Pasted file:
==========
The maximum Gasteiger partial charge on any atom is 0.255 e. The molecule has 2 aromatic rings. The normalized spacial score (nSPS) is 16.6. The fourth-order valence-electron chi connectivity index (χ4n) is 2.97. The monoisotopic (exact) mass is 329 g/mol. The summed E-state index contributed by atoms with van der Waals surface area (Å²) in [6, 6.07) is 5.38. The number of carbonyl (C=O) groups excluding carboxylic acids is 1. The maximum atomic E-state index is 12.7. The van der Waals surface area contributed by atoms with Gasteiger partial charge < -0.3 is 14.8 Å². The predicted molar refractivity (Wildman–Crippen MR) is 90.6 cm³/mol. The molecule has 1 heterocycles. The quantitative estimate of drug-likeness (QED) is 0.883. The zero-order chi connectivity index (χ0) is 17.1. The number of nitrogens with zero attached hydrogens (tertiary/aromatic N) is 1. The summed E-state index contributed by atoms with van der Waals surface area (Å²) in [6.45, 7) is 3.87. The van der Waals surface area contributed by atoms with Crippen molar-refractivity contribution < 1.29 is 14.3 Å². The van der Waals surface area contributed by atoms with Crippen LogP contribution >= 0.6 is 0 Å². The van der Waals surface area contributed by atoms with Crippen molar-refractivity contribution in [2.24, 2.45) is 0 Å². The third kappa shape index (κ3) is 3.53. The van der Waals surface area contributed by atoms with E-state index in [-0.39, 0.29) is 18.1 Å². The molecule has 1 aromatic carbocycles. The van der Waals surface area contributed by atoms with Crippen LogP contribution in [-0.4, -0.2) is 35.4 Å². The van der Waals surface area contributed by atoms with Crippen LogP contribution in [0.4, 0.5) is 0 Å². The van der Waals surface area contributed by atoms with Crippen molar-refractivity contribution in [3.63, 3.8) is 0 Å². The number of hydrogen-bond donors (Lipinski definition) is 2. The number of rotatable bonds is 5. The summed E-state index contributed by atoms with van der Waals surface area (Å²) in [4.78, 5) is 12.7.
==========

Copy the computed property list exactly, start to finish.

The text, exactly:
The maximum Gasteiger partial charge on any atom is 0.255 e. The molecule has 2 aromatic rings. The normalized spacial score (nSPS) is 16.6. The fourth-order valence-electron chi connectivity index (χ4n) is 2.97. The monoisotopic (exact) mass is 329 g/mol. The summed E-state index contributed by atoms with van der Waals surface area (Å²) in [6, 6.07) is 5.38. The number of carbonyl (C=O) groups excluding carboxylic acids is 1. The maximum atomic E-state index is 12.7. The van der Waals surface area contributed by atoms with Gasteiger partial charge < -0.3 is 14.8 Å². The predicted molar refractivity (Wildman–Crippen MR) is 90.6 cm³/mol. The molecule has 1 heterocycles. The quantitative estimate of drug-likeness (QED) is 0.883. The zero-order chi connectivity index (χ0) is 17.1. The number of nitrogens with zero attached hydrogens (tertiary/aromatic N) is 1. The summed E-state index contributed by atoms with van der Waals surface area (Å²) in [6.45, 7) is 3.87. The van der Waals surface area contributed by atoms with Crippen molar-refractivity contribution < 1.29 is 14.3 Å². The van der Waals surface area contributed by atoms with Crippen LogP contribution >= 0.6 is 0 Å². The van der Waals surface area contributed by atoms with Crippen molar-refractivity contribution in [2.24, 2.45) is 0 Å². The third kappa shape index (κ3) is 3.53. The van der Waals surface area contributed by atoms with E-state index in [-0.39, 0.29) is 18.1 Å². The molecule has 1 aromatic carbocycles. The van der Waals surface area contributed by atoms with Crippen LogP contribution in [-0.4, -0.2) is 35.4 Å². The van der Waals surface area contributed by atoms with Crippen LogP contribution in [0.4, 0.5) is 0 Å². The van der Waals surface area contributed by atoms with Crippen molar-refractivity contribution in [3.63, 3.8) is 0 Å². The number of hydrogen-bond donors (Lipinski definition) is 2. The number of rotatable bonds is 5. The summed E-state index contributed by atoms with van der Waals surface area (Å²) in [4.78, 5) is 12.7.